In general, a wedge is a period of market consolidation between two sloping support and resistance lines which converge eventually. This convergence means that the magnitude of the price movement is slowing down. The lines show that the highs and the lows are either rising or falling, but the pace at which the two types of extremes are formed differs.

There are two types of the wedge pattern — the Rising Wedge and the Falling Wedge, and they are opposite to each other.

The Falling Wedge pattern shows a consolidation with lower highs and lower lows (downward sloping) that converges towards a single point.

The Rising Wedge pattern represents a consolidation with higher highs and higher lows (upward sloping) that converges towards a single point.


Wedges can be both trend reversal and continuation patterns.

The Falling Wedge pattern indicates the upcoming breakout higher the resistance line, regardless of the price action before the pattern. If it occurs after a downtrend, it is usually a bullish price reversal pattern. But if it forms after an uptrend, then it can be a continuation signal.

At the same time, the Rising Wedge pattern indicates the upcoming breakdown of the support line, regardless of the price movements before the pattern formation. Appearing after an uptrend, the Rising Wedge pattern signals that the downtrend should come next. If it occurs during a downtrend, then an established trend may continue.


Taking into account that wedges are both trend reversal and continuation patterns, there must be an established trend before pattern formation. The wedges indicate a pause in the current trend or period of indecision.

To form a Wedge pattern, the upper line requires two or three highs that touch the line and should be higher or lower than the previous one. The same applies to the lower line and lows.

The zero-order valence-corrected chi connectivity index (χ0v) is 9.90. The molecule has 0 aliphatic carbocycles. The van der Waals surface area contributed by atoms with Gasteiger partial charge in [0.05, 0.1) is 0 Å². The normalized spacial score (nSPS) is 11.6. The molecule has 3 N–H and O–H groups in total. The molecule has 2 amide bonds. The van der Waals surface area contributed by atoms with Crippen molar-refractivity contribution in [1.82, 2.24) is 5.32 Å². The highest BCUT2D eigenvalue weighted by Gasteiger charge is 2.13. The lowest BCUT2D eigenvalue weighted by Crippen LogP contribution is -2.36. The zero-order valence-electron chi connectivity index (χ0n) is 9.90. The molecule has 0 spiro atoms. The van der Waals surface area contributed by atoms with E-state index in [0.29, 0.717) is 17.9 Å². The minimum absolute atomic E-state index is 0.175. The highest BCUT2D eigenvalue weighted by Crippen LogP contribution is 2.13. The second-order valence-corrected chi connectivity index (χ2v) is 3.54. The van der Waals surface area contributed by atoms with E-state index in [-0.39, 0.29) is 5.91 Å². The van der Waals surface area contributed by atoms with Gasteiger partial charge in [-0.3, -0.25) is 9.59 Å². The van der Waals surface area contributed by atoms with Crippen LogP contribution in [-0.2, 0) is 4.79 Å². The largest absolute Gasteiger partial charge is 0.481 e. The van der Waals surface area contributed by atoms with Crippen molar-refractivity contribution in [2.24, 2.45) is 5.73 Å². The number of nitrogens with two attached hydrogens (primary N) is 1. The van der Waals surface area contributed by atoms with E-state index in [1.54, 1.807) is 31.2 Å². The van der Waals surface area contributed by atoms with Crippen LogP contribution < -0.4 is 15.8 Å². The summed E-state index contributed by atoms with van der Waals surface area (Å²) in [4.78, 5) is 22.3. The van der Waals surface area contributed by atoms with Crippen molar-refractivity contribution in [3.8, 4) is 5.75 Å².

Basically, it forms when the price volatility slows down and traders’ activity becomes sluggish. This leads to the volume decrease while the price progresses through the pattern. But then a breakout from one of the trend lines happens with a significant volume increase and the period of indecision should be ended.

The Falling Wedge pattern forms when the decline in prices slows down and a trading range narrows. Prices continue to slightly update local minimums but at the same time seem to be incapable of further decline. This gradually increases buyers' pressure. With significant volume, buyers can take the price away from the pattern body.

The Rising Wedge pattern occurs when price increases in a narrowing range. But with volume decrease, it seems that the price is unable to go higher even after minor updates of local maximums. Sellers start to increase the pressure and after breaking out the support line they regain control over the market.

Did this answer your question?